Resistance factors — the mutations that allow bacteria to defend themselves against the attack of antibiotics — spread around the world in unpredictable patterns with remarkable speed. How do they do that?
A team of researchers suggested Saturday that seagulls might be to blame.
At the annual ICAAC meeting in Chicago, the largest infectious-disease conference in the United States, Dr. Patrice Nordmann of the Hopital de Bicetre near Paris disclosed results of a small study that looked for resistant bacteria in the feces of seagulls landing on Miami Beach in Florida. During April 2010, they collected 52 stool samples and found within them 83 isolates of gut bacteria such as E. coli.
Seven of the E. coli carried genes that direct production of CTX-M enzymes, a troublesome resistance factor that protects bacteria from the very broad category of drugs called extended-spectrum beta-lactams (ESBL), and that has recently spread worldwide. In addition, 14 of the E. coli were also carrying the gene for the CMY-2 enzyme, which confers the same ESBL resistance on Salmonella. Nine of the isolates were multi-drug resistant.
“Our opinion is that seagulls could be an important vector of multi-drug resistant bacteria,” Nordmann said in a press briefing on the first day of the giant meeting. “These birds fly 200, 300, 1,000 kilometers. We think this is a worldwide phenomenon.”
The finding is important, he said, because the resistance factors identified in the seagull feces match ones that cause highly resistant infections in humans — not only in hospitals, but in everyday life, where the route of infection is often unclear.
This is actually not the first time that someone has traced a link between antibiotic-resistant bacteria and beaches, beach birds and water.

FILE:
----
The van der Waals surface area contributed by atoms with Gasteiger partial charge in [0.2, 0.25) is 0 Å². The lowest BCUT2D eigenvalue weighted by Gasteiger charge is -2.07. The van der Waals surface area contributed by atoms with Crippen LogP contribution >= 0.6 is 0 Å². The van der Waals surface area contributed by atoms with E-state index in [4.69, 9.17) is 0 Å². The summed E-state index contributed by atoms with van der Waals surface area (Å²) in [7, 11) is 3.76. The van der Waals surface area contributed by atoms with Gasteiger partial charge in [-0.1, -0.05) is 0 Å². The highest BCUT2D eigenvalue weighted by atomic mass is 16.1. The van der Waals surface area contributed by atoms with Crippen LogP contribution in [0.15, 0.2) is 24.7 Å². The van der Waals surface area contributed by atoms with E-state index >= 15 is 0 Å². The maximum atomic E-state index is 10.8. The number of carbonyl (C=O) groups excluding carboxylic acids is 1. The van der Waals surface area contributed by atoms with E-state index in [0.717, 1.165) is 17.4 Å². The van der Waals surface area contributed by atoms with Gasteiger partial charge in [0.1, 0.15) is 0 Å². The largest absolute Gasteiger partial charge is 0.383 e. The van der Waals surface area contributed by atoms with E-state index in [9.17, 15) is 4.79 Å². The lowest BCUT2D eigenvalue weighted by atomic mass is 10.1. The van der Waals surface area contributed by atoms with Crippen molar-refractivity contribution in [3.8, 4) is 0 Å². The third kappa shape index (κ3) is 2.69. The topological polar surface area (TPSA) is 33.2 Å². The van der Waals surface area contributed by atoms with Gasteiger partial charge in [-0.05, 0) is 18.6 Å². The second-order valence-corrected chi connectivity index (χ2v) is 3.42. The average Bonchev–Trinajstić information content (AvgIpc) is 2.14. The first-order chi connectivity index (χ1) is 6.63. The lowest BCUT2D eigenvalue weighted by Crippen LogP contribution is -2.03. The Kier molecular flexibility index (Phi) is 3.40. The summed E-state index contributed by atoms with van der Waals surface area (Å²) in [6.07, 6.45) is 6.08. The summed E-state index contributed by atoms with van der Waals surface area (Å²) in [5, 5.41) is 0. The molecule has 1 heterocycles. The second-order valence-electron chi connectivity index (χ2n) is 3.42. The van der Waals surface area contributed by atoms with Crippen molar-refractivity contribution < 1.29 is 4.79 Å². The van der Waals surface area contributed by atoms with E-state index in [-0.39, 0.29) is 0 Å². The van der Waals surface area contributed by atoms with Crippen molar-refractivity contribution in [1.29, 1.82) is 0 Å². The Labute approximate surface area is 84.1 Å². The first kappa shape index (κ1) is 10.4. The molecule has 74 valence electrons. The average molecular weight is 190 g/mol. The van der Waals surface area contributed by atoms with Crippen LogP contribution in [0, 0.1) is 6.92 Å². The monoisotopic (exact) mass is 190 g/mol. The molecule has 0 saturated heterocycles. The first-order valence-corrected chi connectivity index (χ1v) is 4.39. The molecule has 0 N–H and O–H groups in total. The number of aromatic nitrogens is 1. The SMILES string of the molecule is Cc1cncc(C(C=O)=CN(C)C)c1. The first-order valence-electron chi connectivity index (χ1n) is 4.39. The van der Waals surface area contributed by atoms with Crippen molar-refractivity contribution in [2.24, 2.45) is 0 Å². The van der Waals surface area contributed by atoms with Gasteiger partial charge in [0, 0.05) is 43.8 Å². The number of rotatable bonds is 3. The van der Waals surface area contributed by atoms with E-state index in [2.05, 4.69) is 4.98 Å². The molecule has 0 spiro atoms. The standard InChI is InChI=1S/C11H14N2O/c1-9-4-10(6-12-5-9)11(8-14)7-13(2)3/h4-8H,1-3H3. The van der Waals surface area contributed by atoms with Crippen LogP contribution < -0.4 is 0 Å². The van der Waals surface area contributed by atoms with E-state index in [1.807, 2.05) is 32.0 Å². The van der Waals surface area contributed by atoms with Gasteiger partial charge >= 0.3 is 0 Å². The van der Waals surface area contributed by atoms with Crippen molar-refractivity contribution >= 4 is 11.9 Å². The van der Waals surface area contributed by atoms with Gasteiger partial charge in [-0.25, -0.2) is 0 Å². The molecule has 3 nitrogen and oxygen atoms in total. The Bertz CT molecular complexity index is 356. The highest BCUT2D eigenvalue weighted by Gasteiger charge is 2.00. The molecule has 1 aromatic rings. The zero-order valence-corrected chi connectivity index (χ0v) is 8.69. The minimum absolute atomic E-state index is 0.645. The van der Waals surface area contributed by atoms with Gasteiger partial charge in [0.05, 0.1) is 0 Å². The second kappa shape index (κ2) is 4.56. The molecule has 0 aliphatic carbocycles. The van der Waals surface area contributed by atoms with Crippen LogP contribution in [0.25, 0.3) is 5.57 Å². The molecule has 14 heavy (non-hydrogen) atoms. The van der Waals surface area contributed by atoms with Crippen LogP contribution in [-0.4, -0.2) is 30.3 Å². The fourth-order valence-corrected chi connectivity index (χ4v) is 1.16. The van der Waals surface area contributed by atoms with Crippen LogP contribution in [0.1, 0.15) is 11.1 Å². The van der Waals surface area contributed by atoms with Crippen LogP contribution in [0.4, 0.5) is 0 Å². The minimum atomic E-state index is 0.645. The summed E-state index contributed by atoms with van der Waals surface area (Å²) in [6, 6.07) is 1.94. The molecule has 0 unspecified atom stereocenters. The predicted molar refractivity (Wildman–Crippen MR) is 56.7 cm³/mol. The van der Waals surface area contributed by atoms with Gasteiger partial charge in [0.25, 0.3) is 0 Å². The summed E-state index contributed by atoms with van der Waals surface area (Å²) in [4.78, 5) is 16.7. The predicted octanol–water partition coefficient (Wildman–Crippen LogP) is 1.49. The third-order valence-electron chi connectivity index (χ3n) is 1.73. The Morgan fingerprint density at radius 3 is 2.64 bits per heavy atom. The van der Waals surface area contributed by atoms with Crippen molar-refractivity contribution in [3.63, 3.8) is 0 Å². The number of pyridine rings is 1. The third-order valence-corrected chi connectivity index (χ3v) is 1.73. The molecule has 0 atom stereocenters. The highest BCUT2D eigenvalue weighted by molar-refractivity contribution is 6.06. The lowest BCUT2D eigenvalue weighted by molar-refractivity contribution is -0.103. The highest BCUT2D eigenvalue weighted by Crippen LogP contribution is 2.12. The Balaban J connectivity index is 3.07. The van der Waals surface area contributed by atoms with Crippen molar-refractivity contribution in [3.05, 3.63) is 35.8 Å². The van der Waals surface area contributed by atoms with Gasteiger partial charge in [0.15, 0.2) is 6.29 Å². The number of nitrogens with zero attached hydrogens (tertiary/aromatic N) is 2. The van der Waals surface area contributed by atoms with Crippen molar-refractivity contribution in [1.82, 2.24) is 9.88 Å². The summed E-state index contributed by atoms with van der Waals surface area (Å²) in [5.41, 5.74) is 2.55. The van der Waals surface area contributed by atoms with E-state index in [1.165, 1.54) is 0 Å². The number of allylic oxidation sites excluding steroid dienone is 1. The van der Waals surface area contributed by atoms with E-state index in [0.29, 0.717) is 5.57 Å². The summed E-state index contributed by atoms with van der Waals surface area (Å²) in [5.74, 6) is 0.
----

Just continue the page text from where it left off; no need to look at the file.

Last year, Nordmann, his colleague Laurent Poirel and Portugese researchers found multi-drug resistant E. coli in 32 percent of the seagull poop they collected on Portugese beaches in early 2008.
And the Swedish team and French researchers found ESBL E. coli in 2009 in gulls in the south of France.
Where are the resistant bacteria coming from? Nordmann cautioned Saturday that E. coli, including resistant E. coli, are widely distributed in the environment thanks to their carriage in the guts of humans and animals; a bird could pick it up simply by drinking contaminated water, he said, while also noting that seagulls are scavengers that pick through garbage.
Deep in the medical literature, there’s another suggestion. In 2005, researchers from the CDC, FDA and University of North Carolina-Chapel Hill found antibiotic-resistant bacteria in the feces of Canada geese living on bodies of water in North Carolina and Georgia. The geese’s carriage of resistant bacteria wasn’t uniform, however. The resistant bacteria appeared only in geese that were living in waters that were close to large-scale swine farms. The resistance patterns in those bacteria matched ones that had already been recorded by federal health agencies in pigs being routinely fed antibiotics in industrial-model agriculture. The geese “could serve to disperse bacteria between widely separated locations,” the researchers concluded.
Here’s some video from the conference of Nordmann talking about the paper.
Cite: Poirel, L, Munoz-Price S, et al. Seagulls Carrying ESBL-Producing Enterobacteriaceae Along the Shoreline in Miami Beach, Florida. presented at the 51st ICAAC, Chicago, IL, Sept. 17, 2011.